Benchmark Results: Grand Theft Auto IV
Grand Theft Auto IV
The amount of available memory for each graphics core determines the detail levels Grand Theft Auto (GTA) IV allows to be used. Rather than bypassing this constraint, we basically cranked settings for the 896MB per GPU available on the GeForce GTX 260 and GTX 295. Note that, here, if you were using cards with 1GB per graphics processor, you could further raise Shadows to Very High and set view distance to 30%.
Even at the lowest resolution, the Radeon HD 4850, with only 512MB of memory, needed to be omitted from GTA IV testing.
I was totally new to the GTA series when I started work on this project. But having heard the voices of readers wanting to see this game added to the benchmark suite, I obliged. The first order of business was to play the game on various configurations and get accustomed to the expected performance and hardware requirements. We again use the game’s built-in benchmark and shoot for a target of 40 FPS. Some time spent playing on our tested platforms indicated that systems capable of reaching this target were at least playable, providing 30+ FPS during intensive game play, with just the occasional dip into the mid 20s. Whether in-game or running the benchmark, GTA IV doesn’t seem push graphics cards all that hard.
A quick glimpse at this chart is all that it takes to see GTA IV is the most CPU-limited game we have visited thus far. It’s also obvious that the game takes advantage of more than two processer cores. A closer look reveals the two dual-GPU cards actually trail behind at this low resolution.
The stock 2.8 GHz Pentium E6300 doesn’t have a shot at competing here. While the GeForce GTX 260 and Core 2 Duo E8400 are the cheapest pair to hit the target, we also see it takes a pairing with one of the quad-core chips before we call a GeForce GTX 260-based platform balanced.
The CPU bottleneck continues, and despite slightly lower results for the GeForce GTX 260, our recommendations remain the same.
Other cards start feeling some pressure and the GeForce GTX 295 eventually climbs to the top. But overall, for a third straight resolution, our hardware recommendations remain the same. Note how CPU-limited we still are at 1920x1200; the y-axis scale still doesn’t even need adjusting.
At 2560x1600, the GeForce GTX 260 can no longer reach the target frame rate, while its bigger GeForce brothers easily take the top honors and deserve attention. The Radeon HD 4870 X2 doesn’t look as impressive here as in other games, but the Radeon HD 4890/E8400 combo manages to be the cheapest and most balanced minimum solution we can recommend at this resolution.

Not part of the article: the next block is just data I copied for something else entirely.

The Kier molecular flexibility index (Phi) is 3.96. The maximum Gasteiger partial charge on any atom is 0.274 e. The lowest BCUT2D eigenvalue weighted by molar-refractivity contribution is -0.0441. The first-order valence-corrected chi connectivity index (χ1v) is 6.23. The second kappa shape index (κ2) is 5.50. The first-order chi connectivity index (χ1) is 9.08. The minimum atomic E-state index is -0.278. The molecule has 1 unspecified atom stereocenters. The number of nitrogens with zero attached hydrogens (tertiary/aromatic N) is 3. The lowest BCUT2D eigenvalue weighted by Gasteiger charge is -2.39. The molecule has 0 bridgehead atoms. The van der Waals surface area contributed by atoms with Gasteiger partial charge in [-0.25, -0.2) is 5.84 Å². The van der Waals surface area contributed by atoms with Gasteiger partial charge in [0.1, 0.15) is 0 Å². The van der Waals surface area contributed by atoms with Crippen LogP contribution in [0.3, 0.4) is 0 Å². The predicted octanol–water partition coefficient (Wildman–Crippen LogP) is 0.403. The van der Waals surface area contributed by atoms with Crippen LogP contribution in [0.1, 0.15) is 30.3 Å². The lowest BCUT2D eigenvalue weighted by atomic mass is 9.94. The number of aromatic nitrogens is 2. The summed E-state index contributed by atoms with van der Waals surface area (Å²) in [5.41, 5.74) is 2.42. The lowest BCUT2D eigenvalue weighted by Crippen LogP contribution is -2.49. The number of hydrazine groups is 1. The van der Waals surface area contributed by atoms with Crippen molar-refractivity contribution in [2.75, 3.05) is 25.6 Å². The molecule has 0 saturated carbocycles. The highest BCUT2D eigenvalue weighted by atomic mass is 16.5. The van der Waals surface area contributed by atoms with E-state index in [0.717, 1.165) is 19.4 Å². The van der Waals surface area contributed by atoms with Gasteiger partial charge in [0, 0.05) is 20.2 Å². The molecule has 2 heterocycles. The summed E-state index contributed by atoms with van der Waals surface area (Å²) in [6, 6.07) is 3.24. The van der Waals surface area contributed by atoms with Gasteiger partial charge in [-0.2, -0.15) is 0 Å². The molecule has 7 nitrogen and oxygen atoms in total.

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Wow, this is an amazingly in depth review! I kinda feel that its sponsered by Asus or Corsair, but I guess you kept with the same brand for the sake of controls etc.Reply
I see a great series comingReply
Very helpful stuff.Reply
I'd like to see some discussion on the availability of sub $400 (at times as low as $280) 28" monitors. At this price range, does it make more sense to spend more on the LCD even if less is spent initially on graphics? I would think the benefit of 28" vs. 22" is so great that the extra money could be taken from, say, a 9550 + 4890 combo and getting a 8400/6300 + 4850 instead, with the right motherboard a second 4850 later will pass a 4890 anyway.
I like the balance charts. It's a good way to characterize the data. This article is well constructed and well thought-out.Reply
That being said - is there a way we can compile this data and compute an "optimized" system for the given hardware available? Finding the true, calculated sweet spot for performance/$ would be so nice to have on hand every quarter or twice a year. I'll have to think about this one for a while. There may be some concessions to make, and it might not even work out. But it would be so cool.
Nice one.Now i want to see part two.Reply
I feel like the person that did this review got it finished alittle bit late. I can only assume he did all the testing some months back and has only just finished writing up his results. But its sad to not see the new P55/i5 Systems, AMD Athlon II Quad Cores, or the Radeon 5000 series.Reply
Good review, but hopefully it can be updated soon with some of the newer equipment thats out, to turn it into a fantastic guide for people.
Great job, this is the information people need to be seeing; the way people provide benchmarks these days hardly tells the story to most of the readers. It's definitely important to point out the disparities in ones CPU choice, rather than just assuming everyone uses the i7 all the sites choose. ;)Reply
Looking forward to part 2.
wow! Awesome works! Can't wait til you guys get to the ATI 5000 series. Keep it up! :)Reply
This will take up some of my time. Even though I know how, it's nice to get a refresher every now and then.Reply
you are really kidding me by not considering the ATI 5000 series, although am a fan of nvidia , but this is not fair !Reply